Some may say that a co­her­ent idea scarcely mat­ters when you have such a daz­zling ar­ray of paint­ings on of­fer. And fair enough; what­ever its short­com­ings, this is cer­tainly a show worth trav­el­ling to see. Yet, like many shows of vast reach, Turner to Monet suf­fers pre­cisely from its scope: in some parts it feels ten­den­tious, in oth­ers a lit­tle thread­bare.

The show’s most in­ter­est­ing facet is its in­clu­sion of a high num­ber of Aus­tralian land­scapes. Ob­vi­ously th­ese were more read­ily avail­able than mas­ter­pieces from over­seas. But it’s not just a con­ve­nience: Rad­ford wants to push a chal­leng­ing idea. By plac­ing them in an in­ter­na­tional con­text, he wants to show that the for­eign- born artists who came to Aus­tralia and painted land­scape — such as John Glover, Eu­gene von Guer­ard and Con­rad Martens — were con­tin­u­ing tra­di­tions of land­scape that had been evolv­ing in Bri­tain and north­ern Europe for decades.

Noth­ing we didn’t know there. But here’s the in­ter­est­ing bit: he also wants to show that th­ese painters — plod­ding, cliche- bound copy­cats in their home coun­tries — truly came into their own in Aus­tralia. Why? In essence, be­cause they started re­spond­ing to the Aus­tralian land­scape. They stopped try­ing to im­pose on it an in­her­ited id­iom or fal­si­fied ideal. If they breathed into it their ‘‘ moods and mem­o­ries’’, in Naipaul’s terms, th­ese moods and mem­o­ries were more truly their own and more bound up with the land in which they had set­tled.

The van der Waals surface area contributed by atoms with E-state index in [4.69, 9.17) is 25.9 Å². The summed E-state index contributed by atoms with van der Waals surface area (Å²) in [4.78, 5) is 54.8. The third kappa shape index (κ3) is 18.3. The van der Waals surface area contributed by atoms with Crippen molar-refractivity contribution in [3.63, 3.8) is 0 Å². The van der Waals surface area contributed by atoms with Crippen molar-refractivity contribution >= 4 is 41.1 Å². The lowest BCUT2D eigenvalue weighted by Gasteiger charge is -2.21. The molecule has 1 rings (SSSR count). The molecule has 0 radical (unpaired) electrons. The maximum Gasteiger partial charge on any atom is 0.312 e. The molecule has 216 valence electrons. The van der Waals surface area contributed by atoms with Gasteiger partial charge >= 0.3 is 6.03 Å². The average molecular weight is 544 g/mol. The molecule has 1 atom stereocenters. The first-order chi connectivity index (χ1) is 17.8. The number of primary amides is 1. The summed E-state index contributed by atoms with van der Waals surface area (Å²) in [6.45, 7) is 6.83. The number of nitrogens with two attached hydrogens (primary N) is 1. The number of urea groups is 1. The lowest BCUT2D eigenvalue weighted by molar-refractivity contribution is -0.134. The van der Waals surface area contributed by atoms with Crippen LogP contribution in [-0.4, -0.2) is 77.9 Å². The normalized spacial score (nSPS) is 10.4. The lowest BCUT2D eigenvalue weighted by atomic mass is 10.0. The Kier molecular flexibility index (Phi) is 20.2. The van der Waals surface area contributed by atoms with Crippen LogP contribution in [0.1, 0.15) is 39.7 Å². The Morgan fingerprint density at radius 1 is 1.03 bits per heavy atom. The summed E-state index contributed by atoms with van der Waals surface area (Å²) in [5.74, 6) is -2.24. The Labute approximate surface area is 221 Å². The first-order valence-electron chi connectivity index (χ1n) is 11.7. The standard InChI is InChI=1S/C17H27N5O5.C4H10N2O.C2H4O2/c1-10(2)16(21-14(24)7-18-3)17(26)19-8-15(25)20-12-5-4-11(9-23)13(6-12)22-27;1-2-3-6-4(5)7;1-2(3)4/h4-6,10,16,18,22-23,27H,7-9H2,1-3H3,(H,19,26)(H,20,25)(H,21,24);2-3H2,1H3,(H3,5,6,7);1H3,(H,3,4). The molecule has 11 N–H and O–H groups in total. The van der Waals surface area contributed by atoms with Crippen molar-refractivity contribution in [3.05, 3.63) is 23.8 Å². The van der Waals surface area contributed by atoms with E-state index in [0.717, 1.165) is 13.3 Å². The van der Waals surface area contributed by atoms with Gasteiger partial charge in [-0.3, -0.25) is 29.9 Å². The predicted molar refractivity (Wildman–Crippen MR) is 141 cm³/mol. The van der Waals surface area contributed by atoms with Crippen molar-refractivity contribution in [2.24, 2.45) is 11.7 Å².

It all sounds ob­vi­ous enough. But it’s a step away from the idea, heav­ily pushed in con­ven­tional his­to­ries of Aus­tralian art, that th­ese painters, for all their his­tor­i­cal cu­rios­ity, were sim­ply un­able to get to grips with the Aus­tralian light and with its anti- pic­turesque phys­i­cal­ity.

Rad­ford be­lieves this is a fur­phy. Sure, he says, th­ese painters didn’t paint the mid­day Aus­tralian sun in an im­pres­sion­ist or ori­en­tal­ist id­iom like their suc­ces­sors, the Hei­del­berg school. In re­al­ity, they pre­ferred sun­sets. They also liked dra­matic vis­tas with moun­tains and sea­side cliffs or pas­toral views that sug­gested di­vinely or­dained own­er­ship of the land. They were, af­ter all, the prod­ucts of Ger­man ro­man­ti­cism ( von Guer­ard and Martens) and the English pas­toral tra­di­tion ( Glover).